Wolverhampton refuge benefits from fraudsters' ill-gotten gains
Ill-gotten gains of fraudsters who preyed on vulnerable victims across the county have been gifted to a refuge supporting traumatised women and youngsters.
The collection of goods, which were obtained by criminals Marvin Campbell and Henry Ogunde, were donated to Wolverhampton-based charity The Haven after owners of the items could not be traced.
The Waterloo Road refuge, which was handed the items by the National Crime Agency, has since offered the goods to families affected by domestic violence, homelessness and abuse.
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Senior community fundraiser at The Haven Jade Secker said: “We are so grateful to the National Crime Agency for thinking of The Haven.
“Vulnerable women and children who are supported by The Haven have often had to flee their homes at a moment’s notice, leaving behind all of their personal possessions and items that make a house a home.
“Thanks to the National Crime Agency, donating items like TVs and consoles, we can provide some comfort and a welcoming, familiar atmosphere in our refuges for women and children whilst they come to terms with the trauma they have been through and begin to rebuild their lives away from the fear of abuse.”
The National Crime Agency worked with West Midlands Police and the West Midlands Regional Organised Crime Unit to arrest the perpetrators and recover the property.
Items gifted to the refuge, which has been supporting women and children since 1973, include televisions, sound systems, games consoles and a home massage chair.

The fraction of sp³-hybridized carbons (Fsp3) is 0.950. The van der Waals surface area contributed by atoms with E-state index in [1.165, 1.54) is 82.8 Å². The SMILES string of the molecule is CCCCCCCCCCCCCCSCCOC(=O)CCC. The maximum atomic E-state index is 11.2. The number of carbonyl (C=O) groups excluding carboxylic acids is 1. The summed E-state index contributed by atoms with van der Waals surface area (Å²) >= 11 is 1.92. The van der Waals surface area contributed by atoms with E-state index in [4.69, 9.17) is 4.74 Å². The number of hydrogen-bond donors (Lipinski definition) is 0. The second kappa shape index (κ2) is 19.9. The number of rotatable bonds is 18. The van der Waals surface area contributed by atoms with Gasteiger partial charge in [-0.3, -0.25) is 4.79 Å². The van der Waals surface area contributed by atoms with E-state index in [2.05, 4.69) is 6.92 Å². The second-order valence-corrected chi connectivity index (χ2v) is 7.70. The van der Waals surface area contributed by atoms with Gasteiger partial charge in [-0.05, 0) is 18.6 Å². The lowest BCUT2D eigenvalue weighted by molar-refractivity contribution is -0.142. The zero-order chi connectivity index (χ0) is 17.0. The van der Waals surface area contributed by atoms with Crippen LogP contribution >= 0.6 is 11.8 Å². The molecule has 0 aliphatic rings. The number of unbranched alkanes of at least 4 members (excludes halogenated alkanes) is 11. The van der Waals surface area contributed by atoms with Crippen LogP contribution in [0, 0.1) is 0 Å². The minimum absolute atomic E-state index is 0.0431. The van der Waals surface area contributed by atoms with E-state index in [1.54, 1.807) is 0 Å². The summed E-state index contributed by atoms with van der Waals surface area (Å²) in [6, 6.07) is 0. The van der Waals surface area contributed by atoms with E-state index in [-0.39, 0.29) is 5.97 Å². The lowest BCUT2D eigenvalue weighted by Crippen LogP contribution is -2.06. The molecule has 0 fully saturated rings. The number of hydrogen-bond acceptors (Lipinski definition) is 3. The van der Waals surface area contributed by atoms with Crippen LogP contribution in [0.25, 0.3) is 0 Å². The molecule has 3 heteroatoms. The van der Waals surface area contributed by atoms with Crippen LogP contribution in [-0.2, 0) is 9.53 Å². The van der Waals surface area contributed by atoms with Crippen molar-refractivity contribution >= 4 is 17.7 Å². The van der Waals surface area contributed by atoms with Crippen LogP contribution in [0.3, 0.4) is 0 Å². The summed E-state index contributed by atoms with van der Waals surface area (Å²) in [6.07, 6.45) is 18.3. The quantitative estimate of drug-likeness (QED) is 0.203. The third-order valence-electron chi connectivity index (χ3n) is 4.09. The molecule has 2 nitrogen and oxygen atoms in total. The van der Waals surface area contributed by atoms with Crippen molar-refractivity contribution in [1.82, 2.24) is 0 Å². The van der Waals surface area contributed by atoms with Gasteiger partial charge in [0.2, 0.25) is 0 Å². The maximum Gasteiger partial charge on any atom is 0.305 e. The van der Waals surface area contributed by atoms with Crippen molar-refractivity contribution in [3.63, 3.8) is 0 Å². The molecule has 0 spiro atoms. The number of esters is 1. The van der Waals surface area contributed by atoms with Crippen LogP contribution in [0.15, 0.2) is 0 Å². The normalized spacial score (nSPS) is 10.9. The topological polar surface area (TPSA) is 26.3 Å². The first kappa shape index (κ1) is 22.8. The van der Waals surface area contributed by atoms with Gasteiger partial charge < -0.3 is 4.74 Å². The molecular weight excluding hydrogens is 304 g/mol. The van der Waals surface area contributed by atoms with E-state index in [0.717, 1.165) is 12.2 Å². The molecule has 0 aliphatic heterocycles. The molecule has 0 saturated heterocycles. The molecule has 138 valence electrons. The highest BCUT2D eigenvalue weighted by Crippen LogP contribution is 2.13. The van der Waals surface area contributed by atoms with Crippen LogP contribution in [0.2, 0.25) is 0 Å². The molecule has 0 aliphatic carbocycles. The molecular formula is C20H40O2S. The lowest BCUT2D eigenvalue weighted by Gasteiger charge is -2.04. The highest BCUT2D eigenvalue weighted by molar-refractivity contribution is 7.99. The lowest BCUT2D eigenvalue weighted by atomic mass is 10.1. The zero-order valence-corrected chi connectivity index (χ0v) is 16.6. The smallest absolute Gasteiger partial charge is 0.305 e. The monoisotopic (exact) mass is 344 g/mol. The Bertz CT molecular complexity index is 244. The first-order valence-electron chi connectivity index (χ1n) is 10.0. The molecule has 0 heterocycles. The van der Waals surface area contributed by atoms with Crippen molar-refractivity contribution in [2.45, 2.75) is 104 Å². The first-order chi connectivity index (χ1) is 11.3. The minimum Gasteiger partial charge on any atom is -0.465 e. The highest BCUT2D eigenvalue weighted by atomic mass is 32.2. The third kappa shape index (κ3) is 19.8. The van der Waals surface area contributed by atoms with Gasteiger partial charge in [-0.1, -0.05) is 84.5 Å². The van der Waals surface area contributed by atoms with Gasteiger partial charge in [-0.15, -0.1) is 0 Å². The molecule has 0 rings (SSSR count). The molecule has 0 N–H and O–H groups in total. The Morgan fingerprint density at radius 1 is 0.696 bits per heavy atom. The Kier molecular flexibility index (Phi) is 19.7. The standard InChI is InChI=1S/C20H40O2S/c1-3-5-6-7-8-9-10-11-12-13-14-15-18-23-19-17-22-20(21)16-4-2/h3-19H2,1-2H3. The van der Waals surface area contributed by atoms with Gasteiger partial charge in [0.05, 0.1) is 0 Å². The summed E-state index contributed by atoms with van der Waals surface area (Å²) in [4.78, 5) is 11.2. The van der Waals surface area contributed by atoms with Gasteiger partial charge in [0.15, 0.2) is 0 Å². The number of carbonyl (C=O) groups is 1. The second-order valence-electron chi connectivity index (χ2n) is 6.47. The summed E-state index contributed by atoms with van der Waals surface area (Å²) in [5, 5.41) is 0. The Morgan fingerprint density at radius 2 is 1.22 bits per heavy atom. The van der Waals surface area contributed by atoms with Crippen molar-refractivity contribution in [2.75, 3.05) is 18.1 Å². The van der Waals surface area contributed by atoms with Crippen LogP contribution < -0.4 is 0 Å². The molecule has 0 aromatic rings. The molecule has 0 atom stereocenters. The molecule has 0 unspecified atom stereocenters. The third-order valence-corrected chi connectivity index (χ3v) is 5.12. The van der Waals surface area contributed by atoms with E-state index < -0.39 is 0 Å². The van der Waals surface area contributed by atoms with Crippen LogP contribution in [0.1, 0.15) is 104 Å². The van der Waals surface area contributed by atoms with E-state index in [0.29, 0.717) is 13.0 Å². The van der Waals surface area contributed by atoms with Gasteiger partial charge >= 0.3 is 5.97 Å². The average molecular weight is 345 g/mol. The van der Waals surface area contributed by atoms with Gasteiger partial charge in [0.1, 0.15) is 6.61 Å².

Rick Ward, of the National Crime Agency's West Midlands regional operations, said: “All efforts were made to trace potential owners before deciding to donate the items to a very worthy organisation which has extensive experience of helping the type of vulnerable people that Campbell and Ogunde targeted.
“We hope the items are of use and bring some happiness in what can be very difficult circumstances.”
Bilston fraudsters Campbell, then 28, and Ogunge, the
Bilston fraudsters Campbell, then 28, and Ogunge, then 33, exploited and defrauded victims in the West Midlands to create their £730,000 criminal empire, buying high value goods using fraudulently obtained credit card details.
The pair approached unsuspecting people on the county's streets, treating them to dinner and buying them clothes to gain their trust.
A KFC worker looking for extra cash, unemployed residents in social housing or who were homeless, and a retired doctor wanting to buy a house were all victims in their plot.
The 'money mules' were then used to set up bank accounts and fake companies, as well as move cash for the criminals, and threatened with violence if they refused.
Ogunde, formerly of of Goode Close, was jailed for five-and-a-half years in 2015.
His co-defendant, of Willingworth Close, was initially sentenced to eight-and-a-half years, but later received an extra two months for going on the run.